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George Fordyce M.D., F.R.S. (1736-1802): Physician-Chemist and Eccentric
Noel G. Coley
Notes and Records of the Royal Society of London
Vol. 55, No. 3 (Sep., 2001), pp. 395-409
Published by: Royal Society
Stable URL: http://www.jstor.org/stable/531949
Page Count: 15
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Educated at Aberdeen and Edinburgh at the height of the 'golden age' of Scottish medicine, George Fordyce came to London, where he began to lecture on chemistry and medical subjects. As a physician at St Thomas's Hospital he became an authority on fevers, but his scientific interests remained wide. He studied the animal fluids involved in digestion, the effects of heat on the body, the applications of chemistry to agriculture and industry, and the gain in weight of metals on calcination, among other problems. His work was highly regarded in his lifetime, but an eccentric lifestyle and a lack of concern for the social graces tended to reduce his standing among medical colleagues. He made no significant discoveries and although his contributions to medical education were important, he has been largely neglected.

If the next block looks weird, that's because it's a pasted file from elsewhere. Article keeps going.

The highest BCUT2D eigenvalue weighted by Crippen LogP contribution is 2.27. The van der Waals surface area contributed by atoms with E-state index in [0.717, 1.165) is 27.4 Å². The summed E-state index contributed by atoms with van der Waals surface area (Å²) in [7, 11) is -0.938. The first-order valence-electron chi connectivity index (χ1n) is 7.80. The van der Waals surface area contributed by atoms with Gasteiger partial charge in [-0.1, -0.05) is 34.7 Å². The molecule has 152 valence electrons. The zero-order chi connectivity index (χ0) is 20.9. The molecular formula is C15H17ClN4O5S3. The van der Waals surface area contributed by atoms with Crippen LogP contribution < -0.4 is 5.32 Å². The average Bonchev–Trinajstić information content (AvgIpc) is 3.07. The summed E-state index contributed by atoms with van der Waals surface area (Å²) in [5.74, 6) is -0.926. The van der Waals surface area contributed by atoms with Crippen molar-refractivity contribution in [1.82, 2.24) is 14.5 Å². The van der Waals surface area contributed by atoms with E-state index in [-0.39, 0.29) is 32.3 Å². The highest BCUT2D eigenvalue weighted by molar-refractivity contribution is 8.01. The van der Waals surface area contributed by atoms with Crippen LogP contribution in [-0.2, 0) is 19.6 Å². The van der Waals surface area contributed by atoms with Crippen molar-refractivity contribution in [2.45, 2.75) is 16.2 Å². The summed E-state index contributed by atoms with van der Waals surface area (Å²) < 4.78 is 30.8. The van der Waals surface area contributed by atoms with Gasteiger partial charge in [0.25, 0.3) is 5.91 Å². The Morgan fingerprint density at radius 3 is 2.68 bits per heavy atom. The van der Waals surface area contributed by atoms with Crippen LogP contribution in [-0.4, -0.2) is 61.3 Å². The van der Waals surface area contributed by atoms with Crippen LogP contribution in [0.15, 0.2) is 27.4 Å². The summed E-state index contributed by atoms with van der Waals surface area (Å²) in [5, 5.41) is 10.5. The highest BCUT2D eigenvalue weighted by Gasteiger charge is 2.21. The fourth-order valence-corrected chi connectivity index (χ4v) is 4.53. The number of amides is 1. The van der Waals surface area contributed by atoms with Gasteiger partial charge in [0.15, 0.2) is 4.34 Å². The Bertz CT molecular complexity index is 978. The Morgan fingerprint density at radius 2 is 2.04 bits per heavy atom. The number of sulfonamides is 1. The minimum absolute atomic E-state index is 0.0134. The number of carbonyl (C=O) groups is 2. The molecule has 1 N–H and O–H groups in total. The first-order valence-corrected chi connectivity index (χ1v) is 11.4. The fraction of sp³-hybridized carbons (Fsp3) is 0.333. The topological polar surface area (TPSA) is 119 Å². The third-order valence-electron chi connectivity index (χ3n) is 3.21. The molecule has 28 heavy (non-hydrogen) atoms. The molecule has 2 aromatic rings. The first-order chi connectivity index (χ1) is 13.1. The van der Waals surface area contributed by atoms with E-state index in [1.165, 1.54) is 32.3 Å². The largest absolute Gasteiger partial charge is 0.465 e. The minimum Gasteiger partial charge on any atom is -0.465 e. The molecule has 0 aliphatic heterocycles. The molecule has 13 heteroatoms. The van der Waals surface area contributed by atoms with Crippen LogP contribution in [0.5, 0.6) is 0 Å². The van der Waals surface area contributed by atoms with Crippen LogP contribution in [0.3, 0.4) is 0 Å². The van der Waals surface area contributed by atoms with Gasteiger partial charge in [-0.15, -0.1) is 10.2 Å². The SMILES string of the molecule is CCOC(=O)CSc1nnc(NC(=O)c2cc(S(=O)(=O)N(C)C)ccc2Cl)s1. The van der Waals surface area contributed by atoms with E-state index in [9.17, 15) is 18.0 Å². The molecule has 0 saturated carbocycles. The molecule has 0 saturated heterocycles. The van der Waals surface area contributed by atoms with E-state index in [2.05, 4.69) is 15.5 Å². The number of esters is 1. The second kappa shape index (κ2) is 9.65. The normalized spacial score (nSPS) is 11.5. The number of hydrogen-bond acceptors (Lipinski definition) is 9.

Notes and Records of the Royal Society of London © 2001 Royal Society